Serge talks about two styles of street photography: fishing and hunting. “Fishing is when you find the composition and you wait for someone to enter the frame. You wait for the moment, sometimes successful, sometimes not.” Whereas on the other hand, “hunting is when you just go with your camera, looking and sensing an opportunity for an exclusive shot. You need to have an immediate reaction, because a split second means a lot.” He describes it as an adventure, going through the streets and looking for the moment Henri Cartier-Bresson, pioneer and master of the street photography genre, called the decisive moment.

“You develop a different vision, so you’re not just someone wandering and looking for beautiful things. You train yourself to see something, even trivial things, that you don’t see in your ordinary life.” Serge calls it the development of the third eye – without the spiritual aspect. Looking through things, finding the meaning that is hidden. He shoots in black and white, which provides an opportunity to focus on tonality, which is where the light shines. “You eliminate the overload of meanings that colours bring. Less distraction, more concentrated. Lots of things become punchier.”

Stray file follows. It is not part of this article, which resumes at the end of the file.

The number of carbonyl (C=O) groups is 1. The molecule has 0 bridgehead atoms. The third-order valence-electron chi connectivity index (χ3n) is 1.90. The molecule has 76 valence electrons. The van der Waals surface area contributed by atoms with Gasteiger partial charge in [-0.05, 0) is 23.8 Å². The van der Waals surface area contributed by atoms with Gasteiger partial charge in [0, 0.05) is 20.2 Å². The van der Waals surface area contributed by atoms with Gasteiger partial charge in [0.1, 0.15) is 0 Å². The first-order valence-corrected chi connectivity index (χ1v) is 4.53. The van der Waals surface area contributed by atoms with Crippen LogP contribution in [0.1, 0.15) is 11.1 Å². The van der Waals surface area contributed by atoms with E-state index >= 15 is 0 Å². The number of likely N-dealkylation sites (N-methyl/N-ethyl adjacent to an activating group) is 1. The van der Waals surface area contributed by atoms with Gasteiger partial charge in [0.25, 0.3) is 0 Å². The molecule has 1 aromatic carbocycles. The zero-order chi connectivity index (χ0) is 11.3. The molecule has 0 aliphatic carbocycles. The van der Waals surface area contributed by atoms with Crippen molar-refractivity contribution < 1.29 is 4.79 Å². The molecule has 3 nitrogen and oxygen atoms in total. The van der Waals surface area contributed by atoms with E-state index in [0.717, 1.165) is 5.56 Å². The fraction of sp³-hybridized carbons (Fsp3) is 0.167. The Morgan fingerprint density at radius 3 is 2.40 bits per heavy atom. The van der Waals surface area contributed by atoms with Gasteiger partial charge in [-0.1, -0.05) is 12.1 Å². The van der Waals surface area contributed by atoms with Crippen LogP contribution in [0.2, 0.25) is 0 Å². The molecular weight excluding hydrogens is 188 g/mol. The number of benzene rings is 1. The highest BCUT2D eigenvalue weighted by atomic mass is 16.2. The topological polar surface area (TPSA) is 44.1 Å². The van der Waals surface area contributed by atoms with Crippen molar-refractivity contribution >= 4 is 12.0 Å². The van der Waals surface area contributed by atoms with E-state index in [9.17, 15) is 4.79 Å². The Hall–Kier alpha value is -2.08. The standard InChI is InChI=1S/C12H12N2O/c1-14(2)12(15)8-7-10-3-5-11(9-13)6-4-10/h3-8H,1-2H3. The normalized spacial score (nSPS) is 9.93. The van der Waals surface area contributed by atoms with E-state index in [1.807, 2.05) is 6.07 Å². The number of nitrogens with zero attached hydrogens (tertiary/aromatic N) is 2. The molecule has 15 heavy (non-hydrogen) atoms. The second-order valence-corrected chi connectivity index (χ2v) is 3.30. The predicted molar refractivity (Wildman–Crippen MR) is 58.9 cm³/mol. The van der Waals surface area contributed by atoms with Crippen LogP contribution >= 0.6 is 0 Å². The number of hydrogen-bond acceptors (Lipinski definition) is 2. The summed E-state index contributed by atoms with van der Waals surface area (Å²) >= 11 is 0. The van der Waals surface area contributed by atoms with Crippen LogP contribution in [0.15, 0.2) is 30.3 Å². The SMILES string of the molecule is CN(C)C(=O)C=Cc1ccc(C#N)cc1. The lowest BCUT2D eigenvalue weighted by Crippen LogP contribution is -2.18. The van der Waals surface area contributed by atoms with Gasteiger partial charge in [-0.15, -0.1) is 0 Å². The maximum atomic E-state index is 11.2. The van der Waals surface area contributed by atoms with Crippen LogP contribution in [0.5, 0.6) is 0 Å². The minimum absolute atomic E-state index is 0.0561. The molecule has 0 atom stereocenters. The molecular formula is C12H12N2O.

Black and white photo of a dimly lit hallway looking out a window at a mural that shows the eyes and top of head of a clown.

Insider by Serge Seva.

Throughout his career and photography work, open source is a repeating motif. “When you compare to closed systems like corporate culture where everything is sealed and enclosed and enforced, you start understanding the freedom open source brings. You see it is a different way of dealing with the world.”